International couples fight same-sex marriage hurdle in Taiwan

When Taiwan became the first place in Asia to allow same-sex marriage in 2019, activists celebrated a historic win. Thousands of couples have since tied the knot. For others, however, a restriction on international unions has left them out in the cold.

Nationality a barrier to marriage

Ariyoshi Eizaburo and Lu Yin-jen were thrilled when they heard Taiwan was changing its laws to permit same-sex marriage. The Japanese man and his Taiwanese partner soon started making preparations to wed. But days before the law was set to pass, with their wedding plans in full swing, they received some demoralizing news: due to the law in Ariyoshi’s native Japan, the marriage would not be legally recognized.

More than 200 attendees celebrated at Ariyoshi and Lu’s wedding ceremony.

They went ahead with the wedding ceremony, celebrating in front of 200 friends and family –- some of whom flew in from Japan. But while their marriage is endorsed by loved ones, it has no legal status.

A notification alerting the couple that they could not marry in Taiwan.

"I had all the necessary documents," Ariyoshi said, "so naturally I assumed it would be fine. I was so upset and frustrated when I thought about how it would have been okay if I’d been born in a country where same-sex marriage was allowed, instead of Japan."

Life-long commitment

Ariyoshi realized he was gay at a young age, but decided to keep it a secret for the rest of his life. "I always had a positive view of marriage," he says, "but I regarded it as something for other people."

In 2015, at the age of 36, Ariyoshi moved from Japan to Taiwan. He immediately felt at home on the island which is known for its liberal attitude and where LGBTQ people are more open and confident about their sexual identity. Three months after making the move, Ariyoshi met Lu Yin-jen and fell in love.

"We want to get married because we want to be together forever – it’s that simple," says Ariyoshi. His partner, Lu, shares the conviction: "Marriage is proof of my commitment to spend the rest of my life with my partner. That’s why it’s so important."

The legal restriction has placed an additional strain on the relationship and others like it. Because Ariyoshi cannot be recognized as a spouse, he is not entitled to a spouse visa. Instead, he has a work visa that he is required to renew every two years. If at some point in the future he is prevented from working, he may be forced to leave Taiwan.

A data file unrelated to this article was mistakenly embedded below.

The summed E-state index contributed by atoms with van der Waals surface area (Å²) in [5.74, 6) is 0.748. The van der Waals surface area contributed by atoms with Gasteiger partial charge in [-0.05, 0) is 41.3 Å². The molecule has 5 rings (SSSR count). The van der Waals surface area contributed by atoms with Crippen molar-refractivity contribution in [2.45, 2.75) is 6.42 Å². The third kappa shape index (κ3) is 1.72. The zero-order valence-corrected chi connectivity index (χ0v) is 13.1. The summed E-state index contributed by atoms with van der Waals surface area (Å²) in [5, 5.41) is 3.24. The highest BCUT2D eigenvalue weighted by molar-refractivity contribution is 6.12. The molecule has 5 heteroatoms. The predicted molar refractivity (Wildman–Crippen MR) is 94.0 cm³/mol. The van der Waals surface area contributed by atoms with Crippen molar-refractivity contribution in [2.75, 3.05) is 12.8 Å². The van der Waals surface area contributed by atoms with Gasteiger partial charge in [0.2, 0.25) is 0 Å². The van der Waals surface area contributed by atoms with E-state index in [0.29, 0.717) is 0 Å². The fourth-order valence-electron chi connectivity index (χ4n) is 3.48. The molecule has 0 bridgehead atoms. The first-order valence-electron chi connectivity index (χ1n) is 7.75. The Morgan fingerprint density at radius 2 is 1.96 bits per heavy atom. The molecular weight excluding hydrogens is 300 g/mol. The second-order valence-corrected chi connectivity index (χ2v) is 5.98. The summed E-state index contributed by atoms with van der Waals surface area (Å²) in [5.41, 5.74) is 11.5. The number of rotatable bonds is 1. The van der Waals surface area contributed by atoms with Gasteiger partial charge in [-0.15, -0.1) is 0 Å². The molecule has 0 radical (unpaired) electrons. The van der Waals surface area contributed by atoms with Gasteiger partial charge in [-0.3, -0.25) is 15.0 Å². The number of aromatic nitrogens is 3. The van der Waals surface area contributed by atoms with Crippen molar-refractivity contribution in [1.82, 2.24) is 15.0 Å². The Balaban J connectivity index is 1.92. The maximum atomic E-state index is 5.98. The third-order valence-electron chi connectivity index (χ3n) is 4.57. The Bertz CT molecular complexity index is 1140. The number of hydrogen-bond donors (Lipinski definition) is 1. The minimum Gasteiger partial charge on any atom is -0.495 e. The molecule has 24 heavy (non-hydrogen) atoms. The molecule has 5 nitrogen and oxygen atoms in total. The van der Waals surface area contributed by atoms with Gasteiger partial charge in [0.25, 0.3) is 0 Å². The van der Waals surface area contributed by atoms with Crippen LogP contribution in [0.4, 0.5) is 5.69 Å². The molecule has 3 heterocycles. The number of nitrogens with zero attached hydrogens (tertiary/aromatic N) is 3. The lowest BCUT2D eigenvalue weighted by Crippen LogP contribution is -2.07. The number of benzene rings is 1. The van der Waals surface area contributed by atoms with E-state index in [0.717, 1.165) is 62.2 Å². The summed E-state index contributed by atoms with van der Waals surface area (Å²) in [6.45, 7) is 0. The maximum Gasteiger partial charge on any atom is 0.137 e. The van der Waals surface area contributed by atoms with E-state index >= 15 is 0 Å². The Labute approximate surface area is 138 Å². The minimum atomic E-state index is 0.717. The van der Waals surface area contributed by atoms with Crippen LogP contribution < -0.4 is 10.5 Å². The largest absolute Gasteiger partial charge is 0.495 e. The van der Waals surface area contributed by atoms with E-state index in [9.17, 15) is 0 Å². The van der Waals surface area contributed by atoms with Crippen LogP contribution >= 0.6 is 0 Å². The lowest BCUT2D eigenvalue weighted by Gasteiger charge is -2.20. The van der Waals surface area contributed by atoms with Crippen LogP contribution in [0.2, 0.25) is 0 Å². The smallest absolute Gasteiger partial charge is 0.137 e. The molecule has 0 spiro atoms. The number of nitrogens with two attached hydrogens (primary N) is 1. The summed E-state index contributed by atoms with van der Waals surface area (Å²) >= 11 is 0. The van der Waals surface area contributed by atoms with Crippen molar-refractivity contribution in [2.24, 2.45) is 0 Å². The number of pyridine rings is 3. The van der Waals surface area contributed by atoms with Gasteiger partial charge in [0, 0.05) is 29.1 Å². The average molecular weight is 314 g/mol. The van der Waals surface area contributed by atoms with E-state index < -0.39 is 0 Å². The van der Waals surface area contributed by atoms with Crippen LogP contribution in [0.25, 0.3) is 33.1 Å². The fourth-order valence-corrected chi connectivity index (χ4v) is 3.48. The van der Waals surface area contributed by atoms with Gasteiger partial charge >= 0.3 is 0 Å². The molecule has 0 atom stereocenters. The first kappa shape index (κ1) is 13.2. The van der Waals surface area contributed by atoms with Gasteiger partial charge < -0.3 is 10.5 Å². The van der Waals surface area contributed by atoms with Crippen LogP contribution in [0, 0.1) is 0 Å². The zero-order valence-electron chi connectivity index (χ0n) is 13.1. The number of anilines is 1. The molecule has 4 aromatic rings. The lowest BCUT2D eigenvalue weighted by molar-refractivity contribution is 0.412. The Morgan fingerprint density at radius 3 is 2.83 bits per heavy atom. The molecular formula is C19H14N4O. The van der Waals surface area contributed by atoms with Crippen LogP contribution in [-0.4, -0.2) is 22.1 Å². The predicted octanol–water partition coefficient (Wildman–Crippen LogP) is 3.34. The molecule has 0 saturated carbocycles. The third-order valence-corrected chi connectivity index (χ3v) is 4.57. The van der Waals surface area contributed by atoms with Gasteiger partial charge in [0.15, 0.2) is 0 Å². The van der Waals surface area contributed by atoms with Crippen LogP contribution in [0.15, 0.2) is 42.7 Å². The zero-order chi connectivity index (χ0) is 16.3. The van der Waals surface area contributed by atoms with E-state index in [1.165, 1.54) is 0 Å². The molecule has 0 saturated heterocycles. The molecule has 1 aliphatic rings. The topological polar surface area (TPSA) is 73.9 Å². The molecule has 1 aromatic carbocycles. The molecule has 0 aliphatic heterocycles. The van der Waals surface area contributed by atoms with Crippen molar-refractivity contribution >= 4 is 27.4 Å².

A legal block for some international couples

The problem for Ariyoshi and Lu stems from a Taiwanese law that applies to international marriages. It states the union is governed by the national laws of each person. That means LGBTQ Taiwanese people can only marry foreigners from countries where same-sex marriage is also legal.

Professor Suzuki Ken is an expert on Taiwanese law and works to support LGBTQ rights.

Professor Suzuki Ken of Meiji University, an expert in Taiwanese law who works to support LGBTQ rights, says the issue for international couples existed even before same-sex marriage was legalized. He explains that opponents of same-sex marriage argued that "if the law was repealed, homosexuals would flood into Taiwan, turning Taiwan into a gay island, and so on."

"For this reason, priority was given to the passage of the law on same-sex marriage, and the issue of nationality was postponed."

Legal challenge

Late last year, Ariyoshi and Lu filed a lawsuit in a bid to have their marriage registration accepted. Three other couples have already won similar cases.

They include a woman from Singapore – which, like Japan, does not recognize same-sex marriage - and her female Taiwanese partner whose case went to court.

Singaporean-Taiwanese couple wins cross-national same-sex marriage lawsuit.

The Taipei High Administrative Court issued a ruling last year ordering the household registration office to accept the women’s marriage registration. There was no appeal, and when the couple submitted their marriage papers last month they were approved.

Professor Suzuki says the precedents suggest Ariyoshi and Lu could also win their case.

Even if the pair are able to marry in Taiwan, the union will not be recognized in Japan. That poses a problem should they ever wish to move there.

Professor Suzuki points out that the couple’s situation exposes inequalities in both Taiwan and Japan. "If same-sex marriage had already been recognized in Japan, they would have been able to marry easily without a court case," he notes. "Rather than leaving the solution to Taiwan alone, we need to consider this as a problem for Japan as well."

Ariyoshi Eizaburo and his partner Lu Yin-jen

Ariyoshi hopes his case will show people in Japan that their country’s same-sex marriage ban doesn’t only affect them. It impacts Japanese people living abroad too. For now, however, his focus is the legal challenge in Taiwan. If he and Lu win, they’ll have a chance to live happily ever after, just like many other couples.